Cincinnati Enquirer, July 14 2016
WEST CHESTER TWP. – A developer of the Four Bridges community, the visionary behind Liberty Center and a leader of Premier Health are all being honored for their efforts to improve their communities.
The three men – Thomas Humes Jr., Yaromir Steiner and Jim Pancoast – all received the Everest Award on July 21 from the Chamber Alliance of West Chester/Liberty.
The men were honored at a dinner at the Cincinnati Marriott North in West Chester Township. Former Bengals quarterback Ken Anderson was the keynote speaker.
It is the fifth year the chamber has recognized individuals in the Interstate 75 corridor between Cincinnati and Dayton who have had a significant positive impact on business, the community and/or quality of life.
“The I-75 growth corridor is moving aggressively forward,’’ said Craig Rambo, chairman of the Everest Award Steering Committee.
“Key people in leadership roles help that happen. We’re looking for those people – influencers who are making positive things happen based on their performance.”
The committee does its own research to select three individuals each year to honor.
In the case of Humes, his contribution is developing high quality housing.
As founder and president of Traditions Building and Development Group Inc., Humes has helped put together 35 residential communities on 4,000 acres of land, with more than 5,000 home sites.
“He’s a top-notch, quality developer of not just housing, but communities,’’ Rambo said.
Great Traditions was named Developer of the Year four times by the Home Builders Association of Greater Cincinnati, which has also named the firm Builder of the Year.
Humes is a past chairman of the University of Cincinnati trustees and now serves on the board of the UC Foundation. Among his many honors is the Carl H. Lindner Medal for Outstanding Business Achievement.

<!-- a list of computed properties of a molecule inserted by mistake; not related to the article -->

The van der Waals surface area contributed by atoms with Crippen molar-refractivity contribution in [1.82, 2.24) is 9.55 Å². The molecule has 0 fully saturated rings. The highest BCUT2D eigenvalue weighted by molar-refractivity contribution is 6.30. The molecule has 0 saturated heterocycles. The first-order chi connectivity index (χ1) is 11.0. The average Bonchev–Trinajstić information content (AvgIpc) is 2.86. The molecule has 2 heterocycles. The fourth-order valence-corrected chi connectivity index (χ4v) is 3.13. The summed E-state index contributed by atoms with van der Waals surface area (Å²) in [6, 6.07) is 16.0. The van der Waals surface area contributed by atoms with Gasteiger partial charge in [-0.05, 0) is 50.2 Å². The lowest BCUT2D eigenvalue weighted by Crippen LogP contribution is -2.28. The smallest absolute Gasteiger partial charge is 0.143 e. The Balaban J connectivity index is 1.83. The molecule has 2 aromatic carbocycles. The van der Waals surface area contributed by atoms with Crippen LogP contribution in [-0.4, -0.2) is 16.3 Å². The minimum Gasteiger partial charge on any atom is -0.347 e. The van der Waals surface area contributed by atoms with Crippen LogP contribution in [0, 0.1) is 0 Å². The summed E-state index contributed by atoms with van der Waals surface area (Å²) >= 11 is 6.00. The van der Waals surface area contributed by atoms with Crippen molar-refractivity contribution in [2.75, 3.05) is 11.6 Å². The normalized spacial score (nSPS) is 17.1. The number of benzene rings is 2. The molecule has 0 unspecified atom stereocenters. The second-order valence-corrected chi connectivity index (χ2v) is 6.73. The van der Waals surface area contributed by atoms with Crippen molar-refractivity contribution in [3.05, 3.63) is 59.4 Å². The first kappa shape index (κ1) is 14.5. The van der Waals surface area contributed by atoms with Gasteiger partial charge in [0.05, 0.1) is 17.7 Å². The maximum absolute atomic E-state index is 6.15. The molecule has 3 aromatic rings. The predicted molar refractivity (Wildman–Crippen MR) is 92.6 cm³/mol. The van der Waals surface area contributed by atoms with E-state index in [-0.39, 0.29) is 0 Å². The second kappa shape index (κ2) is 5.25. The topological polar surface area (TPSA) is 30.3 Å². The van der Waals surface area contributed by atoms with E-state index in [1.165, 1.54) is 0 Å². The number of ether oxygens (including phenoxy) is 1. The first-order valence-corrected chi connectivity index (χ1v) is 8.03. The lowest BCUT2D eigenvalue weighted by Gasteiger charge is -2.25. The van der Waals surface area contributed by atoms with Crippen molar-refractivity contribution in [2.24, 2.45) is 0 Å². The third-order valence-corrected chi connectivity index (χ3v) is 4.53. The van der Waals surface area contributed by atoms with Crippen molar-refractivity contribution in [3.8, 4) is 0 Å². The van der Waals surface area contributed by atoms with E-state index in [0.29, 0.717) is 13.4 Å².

A native of Turkey, Steiner founded Columbus-based Steiner and Associates in 1993 and has created pedestrian-friendly mixed use projects, including Liberty Center. Projects total more than 7.4 million square feet of space across the country.
“His developments are recognized around the world as retail and housing communities,’’ Rambo said. “His high-quality (projects) … attracts more high-quality development.”
As chief executive officer of Premier Health, Pancoast has seen several changes in the health care system in the past 37 years. He now oversees the system’s four hospitals and more than 100 sites for primary, specialty and home health care.
He has served as president and CEO of Dayton’s Good Samaritan Hospital and Samaritan Health Partners, president of Premier HelathNet and Fidelity Healthcare, and controller at Miami Valley Hospital.
“He’s a leader that has moved their organization forward,’’ Rambo said.